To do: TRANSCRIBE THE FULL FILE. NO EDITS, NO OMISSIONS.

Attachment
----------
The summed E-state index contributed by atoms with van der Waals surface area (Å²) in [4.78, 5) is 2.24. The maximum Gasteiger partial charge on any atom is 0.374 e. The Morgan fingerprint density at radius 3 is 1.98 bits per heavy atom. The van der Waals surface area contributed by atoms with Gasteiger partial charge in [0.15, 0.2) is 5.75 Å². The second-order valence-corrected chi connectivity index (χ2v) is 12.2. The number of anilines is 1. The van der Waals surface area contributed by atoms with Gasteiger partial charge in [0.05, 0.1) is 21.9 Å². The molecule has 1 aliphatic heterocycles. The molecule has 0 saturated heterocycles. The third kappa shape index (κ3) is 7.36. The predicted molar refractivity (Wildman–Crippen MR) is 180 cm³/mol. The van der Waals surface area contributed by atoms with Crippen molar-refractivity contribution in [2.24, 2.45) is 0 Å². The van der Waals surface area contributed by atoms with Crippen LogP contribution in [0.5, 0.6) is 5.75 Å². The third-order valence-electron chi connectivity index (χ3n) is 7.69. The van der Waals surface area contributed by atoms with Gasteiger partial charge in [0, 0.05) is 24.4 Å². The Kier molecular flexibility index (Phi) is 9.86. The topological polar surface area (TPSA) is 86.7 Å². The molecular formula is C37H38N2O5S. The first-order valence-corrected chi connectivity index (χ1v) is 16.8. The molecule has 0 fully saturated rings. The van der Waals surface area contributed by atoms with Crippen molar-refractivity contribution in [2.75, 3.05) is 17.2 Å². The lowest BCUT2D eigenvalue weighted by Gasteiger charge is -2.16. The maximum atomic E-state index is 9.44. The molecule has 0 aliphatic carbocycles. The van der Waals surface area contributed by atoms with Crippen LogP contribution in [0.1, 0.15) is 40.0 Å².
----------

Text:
The summed E-state index contributed by atoms with van der Waals surface area (Å²) in [4.78, 5) is 2.24. The maximum Gasteiger partial charge on any atom is 0.374 e. The Morgan fingerprint density at radius 3 is 1.98 bits per heavy atom. The van der Waals surface area contributed by atoms with Gasteiger partial charge in [0.15, 0.2) is 5.75 Å². The second-order valence-corrected chi connectivity index (χ2v) is 12.2. The number of anilines is 1. The van der Waals surface area contributed by atoms with Gasteiger partial charge in [0.05, 0.1) is 21.9 Å². The molecule has 1 aliphatic heterocycles. The molecule has 0 saturated heterocycles. The third kappa shape index (κ3) is 7.36. The predicted molar refractivity (Wildman–Crippen MR) is 180 cm³/mol. The van der Waals surface area contributed by atoms with Crippen molar-refractivity contribution in [2.24, 2.45) is 0 Å². The van der Waals surface area contributed by atoms with Crippen LogP contribution in [0.5, 0.6) is 5.75 Å². The third-order valence-electron chi connectivity index (χ3n) is 7.69. The van der Waals surface area contributed by atoms with Gasteiger partial charge in [0, 0.05) is 24.4 Å². The Kier molecular flexibility index (Phi) is 9.86. The topological polar surface area (TPSA) is 86.7 Å². The molecular formula is C37H38N2O5S. The first-order valence-corrected chi connectivity index (χ1v) is 16.8. The molecule has 0 fully saturated rings. The van der Waals surface area contributed by atoms with Crippen molar-refractivity contribution in [2.75, 3.05) is 17.2 Å². The lowest BCUT2D eigenvalue weighted by Gasteiger charge is -2.16. The maximum atomic E-state index is 9.44. The molecule has 0 aliphatic carbocycles. The van der Waals surface area contributed by atoms with Crippen LogP contribution in [0.1, 0.15) is 40.0 Å².